European Deterrence Initiative: the transatlantic security guarantee

09-07-2018

The illegal annexation of Crimea by Russia in March 2014 marked a crucial moment for European, transatlantic and international security. Acting like a wake-up call, this event redefined strategic and security considerations in individual EU Member States, in the United States and in international organisations such as the European Union (EU) and the North Atlantic Treaty Organisation (NATO). Russia's increasingly assertive military posture is unsettling for its European neighbours. Four years ago, in June 2014, US President Obama announced what was to become a key security guarantee from America to Europe. The European Reassurance Initiative, as it was called during the first half of its existence, is a military programme supporting the activities of the US military and its allies in Europe. In 2017, it was renamed the European Deterrence Initiative (EDI) to reflect the shift in the international security environment characterised by a prioritisation of deterrence. Activities under the EDI include training of forces, multinational military exercises and development of military equipment and capabilities. They all take place under the umbrella of Operation Atlantic Resolve (OAR) whose core mission is to enhance deterrence. Despite recent turmoil in transatlantic relations, the budget for building up defences in central and eastern Europe through the EDI has seen major increases; even under the Trump administration. The EDI has deepened security and defence cooperation between the US and the main beneficiaries of OAR, namely Bulgaria, Estonia, Latvia, Lithuania, Poland and Romania. The US European Command, which coordinates all EDI and OAR activities, is working to forge enhanced interoperability between different countries' military forces through joint training, staff exchanges and exercises. The Command's leadership also recognises the cyber domain as a pressing area where integration is needed, although the EDI budget for 2019 makes no mention of it. The recent proliferation of EU defence initiatives and the revamp of EU-NATO relations should also contribute to EDI's core mission: to establish a strong deterrence posture able to meet today's security challenges.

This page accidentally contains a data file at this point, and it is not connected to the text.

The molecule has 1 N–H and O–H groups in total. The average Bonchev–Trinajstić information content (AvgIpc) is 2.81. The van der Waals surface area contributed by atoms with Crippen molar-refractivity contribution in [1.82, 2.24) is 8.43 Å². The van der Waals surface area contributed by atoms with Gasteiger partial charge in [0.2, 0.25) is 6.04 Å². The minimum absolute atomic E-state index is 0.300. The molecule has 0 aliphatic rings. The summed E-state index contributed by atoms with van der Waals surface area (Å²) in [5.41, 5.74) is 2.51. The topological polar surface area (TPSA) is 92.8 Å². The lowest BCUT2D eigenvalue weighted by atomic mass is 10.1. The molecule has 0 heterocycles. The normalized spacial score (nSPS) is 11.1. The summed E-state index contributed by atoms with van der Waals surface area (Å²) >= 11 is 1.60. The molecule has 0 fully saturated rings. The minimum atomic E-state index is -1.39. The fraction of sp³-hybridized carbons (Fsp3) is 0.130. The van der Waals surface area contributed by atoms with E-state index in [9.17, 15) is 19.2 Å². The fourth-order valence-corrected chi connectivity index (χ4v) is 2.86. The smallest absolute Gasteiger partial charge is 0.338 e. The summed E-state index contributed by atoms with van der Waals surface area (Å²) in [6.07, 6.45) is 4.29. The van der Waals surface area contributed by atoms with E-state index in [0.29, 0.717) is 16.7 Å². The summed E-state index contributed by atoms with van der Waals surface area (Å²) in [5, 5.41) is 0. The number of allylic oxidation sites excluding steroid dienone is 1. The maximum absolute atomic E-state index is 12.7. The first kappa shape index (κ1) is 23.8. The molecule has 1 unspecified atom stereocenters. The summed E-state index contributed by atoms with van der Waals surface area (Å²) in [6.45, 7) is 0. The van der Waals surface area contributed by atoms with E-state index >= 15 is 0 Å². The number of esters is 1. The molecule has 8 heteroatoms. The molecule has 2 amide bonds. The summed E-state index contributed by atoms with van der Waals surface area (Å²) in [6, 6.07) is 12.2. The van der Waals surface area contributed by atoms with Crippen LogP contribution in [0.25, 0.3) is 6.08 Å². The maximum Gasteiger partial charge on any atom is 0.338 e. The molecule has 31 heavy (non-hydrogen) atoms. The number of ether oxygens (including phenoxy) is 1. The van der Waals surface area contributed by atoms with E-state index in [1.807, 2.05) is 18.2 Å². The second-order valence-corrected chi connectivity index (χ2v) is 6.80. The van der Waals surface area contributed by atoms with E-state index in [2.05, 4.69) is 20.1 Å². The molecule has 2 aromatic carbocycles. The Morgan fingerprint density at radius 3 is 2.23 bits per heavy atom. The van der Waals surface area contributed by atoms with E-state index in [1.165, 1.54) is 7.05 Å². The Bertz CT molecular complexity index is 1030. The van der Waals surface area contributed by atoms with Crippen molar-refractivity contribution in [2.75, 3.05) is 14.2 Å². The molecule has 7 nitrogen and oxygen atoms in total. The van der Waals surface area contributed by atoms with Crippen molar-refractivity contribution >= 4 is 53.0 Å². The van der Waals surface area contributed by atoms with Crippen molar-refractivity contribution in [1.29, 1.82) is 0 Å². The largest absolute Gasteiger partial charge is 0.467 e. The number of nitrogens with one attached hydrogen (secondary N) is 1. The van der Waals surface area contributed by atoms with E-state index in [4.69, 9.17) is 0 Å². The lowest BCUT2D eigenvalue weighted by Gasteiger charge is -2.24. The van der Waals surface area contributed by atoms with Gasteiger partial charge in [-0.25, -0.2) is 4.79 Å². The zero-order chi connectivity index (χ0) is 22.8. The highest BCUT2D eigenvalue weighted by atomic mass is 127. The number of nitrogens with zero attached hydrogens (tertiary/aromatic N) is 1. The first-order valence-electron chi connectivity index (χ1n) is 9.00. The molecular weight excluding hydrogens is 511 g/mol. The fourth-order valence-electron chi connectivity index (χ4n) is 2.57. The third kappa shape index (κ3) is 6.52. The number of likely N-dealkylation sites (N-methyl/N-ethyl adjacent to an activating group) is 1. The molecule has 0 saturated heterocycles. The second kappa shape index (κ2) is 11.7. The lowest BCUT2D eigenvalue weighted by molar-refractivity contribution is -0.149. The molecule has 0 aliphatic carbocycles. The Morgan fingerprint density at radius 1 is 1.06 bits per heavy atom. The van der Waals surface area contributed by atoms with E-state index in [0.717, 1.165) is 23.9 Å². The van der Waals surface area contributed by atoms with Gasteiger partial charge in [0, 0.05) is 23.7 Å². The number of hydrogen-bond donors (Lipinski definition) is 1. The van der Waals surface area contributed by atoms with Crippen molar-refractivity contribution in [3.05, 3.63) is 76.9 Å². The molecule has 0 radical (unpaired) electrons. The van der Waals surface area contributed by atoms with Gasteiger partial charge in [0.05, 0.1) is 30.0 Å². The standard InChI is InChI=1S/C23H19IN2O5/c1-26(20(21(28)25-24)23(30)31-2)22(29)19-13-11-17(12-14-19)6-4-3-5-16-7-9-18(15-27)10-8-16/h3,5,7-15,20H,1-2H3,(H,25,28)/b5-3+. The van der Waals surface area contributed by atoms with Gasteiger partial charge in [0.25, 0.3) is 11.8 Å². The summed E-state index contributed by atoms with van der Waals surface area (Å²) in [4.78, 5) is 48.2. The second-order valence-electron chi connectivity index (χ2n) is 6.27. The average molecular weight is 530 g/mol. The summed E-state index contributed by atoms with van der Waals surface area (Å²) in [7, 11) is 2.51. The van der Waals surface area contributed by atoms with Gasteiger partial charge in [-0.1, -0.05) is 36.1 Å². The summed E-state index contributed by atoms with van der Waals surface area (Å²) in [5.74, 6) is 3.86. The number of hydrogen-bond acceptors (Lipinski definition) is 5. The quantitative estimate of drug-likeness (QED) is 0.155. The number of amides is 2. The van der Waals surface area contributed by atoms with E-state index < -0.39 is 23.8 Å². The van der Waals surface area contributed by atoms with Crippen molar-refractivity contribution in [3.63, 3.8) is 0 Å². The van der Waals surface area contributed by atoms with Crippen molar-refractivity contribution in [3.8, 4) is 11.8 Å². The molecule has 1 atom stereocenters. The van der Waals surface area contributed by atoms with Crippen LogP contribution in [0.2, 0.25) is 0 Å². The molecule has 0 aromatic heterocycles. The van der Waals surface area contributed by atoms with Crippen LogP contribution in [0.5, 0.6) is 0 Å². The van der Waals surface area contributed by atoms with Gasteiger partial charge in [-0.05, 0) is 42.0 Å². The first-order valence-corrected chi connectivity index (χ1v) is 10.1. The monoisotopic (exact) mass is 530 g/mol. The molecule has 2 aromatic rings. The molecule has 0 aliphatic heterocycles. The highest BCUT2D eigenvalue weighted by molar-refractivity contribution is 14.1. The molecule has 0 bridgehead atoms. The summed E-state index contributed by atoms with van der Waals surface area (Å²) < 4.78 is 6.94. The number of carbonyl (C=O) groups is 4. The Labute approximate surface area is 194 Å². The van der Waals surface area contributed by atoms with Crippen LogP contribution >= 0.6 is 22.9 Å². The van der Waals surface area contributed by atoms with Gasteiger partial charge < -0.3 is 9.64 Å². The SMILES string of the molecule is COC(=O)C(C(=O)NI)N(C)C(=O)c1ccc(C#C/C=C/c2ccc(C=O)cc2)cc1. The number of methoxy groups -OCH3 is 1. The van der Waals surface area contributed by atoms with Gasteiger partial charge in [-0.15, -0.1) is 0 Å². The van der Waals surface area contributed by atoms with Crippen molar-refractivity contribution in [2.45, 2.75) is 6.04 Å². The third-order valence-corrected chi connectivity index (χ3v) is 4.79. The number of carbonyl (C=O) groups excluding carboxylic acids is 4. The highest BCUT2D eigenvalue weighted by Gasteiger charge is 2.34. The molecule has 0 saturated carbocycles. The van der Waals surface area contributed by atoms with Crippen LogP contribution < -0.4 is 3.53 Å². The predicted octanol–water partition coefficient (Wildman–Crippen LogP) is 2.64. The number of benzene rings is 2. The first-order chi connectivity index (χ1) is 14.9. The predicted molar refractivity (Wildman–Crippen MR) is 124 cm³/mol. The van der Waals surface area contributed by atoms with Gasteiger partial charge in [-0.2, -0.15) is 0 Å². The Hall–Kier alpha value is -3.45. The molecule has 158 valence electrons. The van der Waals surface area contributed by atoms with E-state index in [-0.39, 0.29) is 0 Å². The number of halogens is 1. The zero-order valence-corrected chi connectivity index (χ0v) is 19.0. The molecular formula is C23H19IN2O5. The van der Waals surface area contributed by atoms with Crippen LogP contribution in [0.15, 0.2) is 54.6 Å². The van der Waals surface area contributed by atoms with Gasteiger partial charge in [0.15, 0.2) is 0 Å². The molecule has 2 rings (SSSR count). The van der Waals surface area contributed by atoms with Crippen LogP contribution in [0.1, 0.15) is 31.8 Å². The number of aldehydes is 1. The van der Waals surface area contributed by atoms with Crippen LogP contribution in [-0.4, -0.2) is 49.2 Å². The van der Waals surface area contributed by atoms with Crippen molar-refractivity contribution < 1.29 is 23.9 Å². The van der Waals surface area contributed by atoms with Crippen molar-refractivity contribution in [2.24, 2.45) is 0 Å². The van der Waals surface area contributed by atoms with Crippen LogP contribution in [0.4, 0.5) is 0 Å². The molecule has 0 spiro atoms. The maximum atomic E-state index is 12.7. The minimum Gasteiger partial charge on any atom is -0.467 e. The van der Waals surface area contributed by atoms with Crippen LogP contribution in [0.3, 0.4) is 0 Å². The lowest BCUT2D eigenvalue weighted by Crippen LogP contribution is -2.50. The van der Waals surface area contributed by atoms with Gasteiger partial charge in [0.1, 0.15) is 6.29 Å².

The illegal annexation of Crimea by Russia in March 2014 marked a crucial moment for European, transatlantic and international security. Acting like a wake-up call, this event redefined strategic and security considerations in individual EU Member States, in the United States and in international organisations such as the European Union (EU) and the North Atlantic Treaty Organisation (NATO). Russia's increasingly assertive military posture is unsettling for its European neighbours. Four years ago, in June 2014, US President Obama announced what was to become a key security guarantee from America to Europe. The European Reassurance Initiative, as it was called during the first half of its existence, is a military programme supporting the activities of the US military and its allies in Europe. In 2017, it was renamed the European Deterrence Initiative (EDI) to reflect the shift in the international security environment characterised by a prioritisation of deterrence. Activities under the EDI include training of forces, multinational military exercises and development of military equipment and capabilities. They all take place under the umbrella of Operation Atlantic Resolve (OAR) whose core mission is to enhance deterrence. Despite recent turmoil in transatlantic relations, the budget for building up defences in central and eastern Europe through the EDI has seen major increases; even under the Trump administration. The EDI has deepened security and defence cooperation between the US and the main beneficiaries of OAR, namely Bulgaria, Estonia, Latvia, Lithuania, Poland and Romania. The US European Command, which coordinates all EDI and OAR activities, is working to forge enhanced interoperability between different countries' military forces through joint training, staff exchanges and exercises. The Command's leadership also recognises the cyber domain as a pressing area where integration is needed, although the EDI budget for 2019 makes no mention of it. The recent proliferation of EU defence initiatives and the revamp of EU-NATO relations should also contribute to EDI's core mission: to establish a strong deterrence posture able to meet today's security challenges.